In June researchers released findings on the accuracy and validity of a hospital-wide system for reporting medication mistakes. They describe a scourge without pointing fingers, but the report is a reminder that a cure won’t be found without considering the causes. It points to the need for ergonomics, a specialty designed to find and correct underlying problems in systems and the workplace.
Researchers at Johns Hopkins Children’s Center looked at the results of a hospital-wide computer reporting system that chronicles medication errors, most of which do no harm but could be harmful if systems are not corrected. The findings are published in the June issue of Quality & Safety in Healthcare and the June 21 issue of InScribe. They reviewed data collected over 19 months from the voluntary system, which was in use at the Center from 2001 to 2004, analyzing all 1,010 medication errors between July 2001 and January 2003.
Mistakes occurred at every step of the medication process, they reported, and physicians, nurses and pharmacists were equally prone to error.
Of the 1,010 reported errors, 173 were near-misses, which researchers describe as an error that didn’t harm the patient but would likely cause serious harm if it occurred again. In a typical near-miss, the physician prescribes the wrong dose, a pharmacist dispenses the wrong dose, but a nurse catches the error before the dose reaches the patient.
Three-hundred-and-seventy-nine of the 1,010 errors did not reach the patient, 511 reached the patient but no treatment or increased monitoring was required, 103 reached the patient and required increased monitoring, 17 reached the patient and required additional treatment or prolonged hospital stay. None was fatal or caused serious harm.
Nearly one-third were prescribing errors, one-quarter were dispensing errors, 38 percent were administering errors, and 8 percent were documentation errors. Half of all errors occurred in children under 6.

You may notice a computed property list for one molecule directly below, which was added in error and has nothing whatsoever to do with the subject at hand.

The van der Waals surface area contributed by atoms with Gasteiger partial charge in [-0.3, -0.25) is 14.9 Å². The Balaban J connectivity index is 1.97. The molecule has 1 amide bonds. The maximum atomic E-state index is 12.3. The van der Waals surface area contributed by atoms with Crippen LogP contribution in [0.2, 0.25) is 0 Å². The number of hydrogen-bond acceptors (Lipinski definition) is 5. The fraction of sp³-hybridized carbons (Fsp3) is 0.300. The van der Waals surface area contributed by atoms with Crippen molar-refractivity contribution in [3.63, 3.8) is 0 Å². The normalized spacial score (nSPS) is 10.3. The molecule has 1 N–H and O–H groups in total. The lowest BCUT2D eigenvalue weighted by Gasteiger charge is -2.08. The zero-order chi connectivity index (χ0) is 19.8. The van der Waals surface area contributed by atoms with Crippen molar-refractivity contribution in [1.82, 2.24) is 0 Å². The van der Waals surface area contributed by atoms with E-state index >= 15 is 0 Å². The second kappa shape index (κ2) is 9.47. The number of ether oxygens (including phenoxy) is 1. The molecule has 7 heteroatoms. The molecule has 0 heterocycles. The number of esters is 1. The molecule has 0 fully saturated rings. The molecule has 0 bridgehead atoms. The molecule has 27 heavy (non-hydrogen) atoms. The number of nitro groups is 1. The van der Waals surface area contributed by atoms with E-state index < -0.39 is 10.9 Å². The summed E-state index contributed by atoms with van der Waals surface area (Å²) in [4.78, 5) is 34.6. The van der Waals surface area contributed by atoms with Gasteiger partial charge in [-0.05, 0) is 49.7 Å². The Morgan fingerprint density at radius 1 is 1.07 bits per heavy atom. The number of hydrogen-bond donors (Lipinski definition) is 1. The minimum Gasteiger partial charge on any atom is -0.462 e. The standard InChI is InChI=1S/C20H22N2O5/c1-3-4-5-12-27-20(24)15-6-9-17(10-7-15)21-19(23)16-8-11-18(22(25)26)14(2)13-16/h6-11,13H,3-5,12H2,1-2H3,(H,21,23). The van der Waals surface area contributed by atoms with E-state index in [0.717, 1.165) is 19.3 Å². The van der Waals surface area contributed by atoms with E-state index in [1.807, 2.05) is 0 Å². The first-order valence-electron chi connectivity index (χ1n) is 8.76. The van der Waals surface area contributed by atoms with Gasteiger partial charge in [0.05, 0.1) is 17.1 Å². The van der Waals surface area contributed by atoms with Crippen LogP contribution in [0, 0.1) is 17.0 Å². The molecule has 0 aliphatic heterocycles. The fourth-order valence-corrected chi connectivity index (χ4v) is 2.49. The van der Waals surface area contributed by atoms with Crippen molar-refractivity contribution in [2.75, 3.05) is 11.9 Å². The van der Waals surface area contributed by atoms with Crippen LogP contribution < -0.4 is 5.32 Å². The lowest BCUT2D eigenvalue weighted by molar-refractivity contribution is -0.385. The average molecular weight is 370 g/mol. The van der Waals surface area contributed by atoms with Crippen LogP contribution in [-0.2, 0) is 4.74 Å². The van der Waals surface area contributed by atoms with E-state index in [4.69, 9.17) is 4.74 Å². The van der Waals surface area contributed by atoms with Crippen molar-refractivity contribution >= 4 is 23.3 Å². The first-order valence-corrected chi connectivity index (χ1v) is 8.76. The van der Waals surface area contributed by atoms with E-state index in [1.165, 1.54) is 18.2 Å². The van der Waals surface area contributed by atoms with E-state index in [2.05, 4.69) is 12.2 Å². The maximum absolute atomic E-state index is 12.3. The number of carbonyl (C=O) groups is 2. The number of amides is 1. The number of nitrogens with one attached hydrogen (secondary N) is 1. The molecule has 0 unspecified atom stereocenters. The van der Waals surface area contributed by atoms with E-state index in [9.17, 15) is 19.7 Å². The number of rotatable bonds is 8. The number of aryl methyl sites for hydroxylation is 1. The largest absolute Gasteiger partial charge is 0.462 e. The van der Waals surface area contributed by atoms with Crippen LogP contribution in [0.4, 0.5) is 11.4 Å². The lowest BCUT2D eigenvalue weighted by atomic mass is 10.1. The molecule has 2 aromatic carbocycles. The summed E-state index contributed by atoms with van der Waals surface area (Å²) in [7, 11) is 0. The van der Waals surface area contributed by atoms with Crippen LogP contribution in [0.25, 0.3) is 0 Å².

“One of the more interesting findings was that drug-administering errors, such as giving the patient the wrong drug or the wrong dose or at the wrong time, were quite common,” said Christoph Lehmann, M.D., director of clinical information technology at the Children’s Center and one of the authors of the report. “We had focused in the past on ordering errors. This finding made us look for possible interventions on the administration side.”
“Error reporting is only as good as the actual changes that are made as a result of it,” he said. “Identifying and fixing potential medical errors is at the core of the Children’s Center patient safety program.”
Co-author Marlene Miller, M.D., M.Sc., director of quality and safety initiatives for the Center said the goal was to explore the validity of the voluntary system. She stressed that error data are valuable only if consistently monitored for patterns and used to create safety checks that prevent common errors from happening again.
Their observations make a case for looking at all the issues that contribute the errors, another way of describing an ergonomic approach.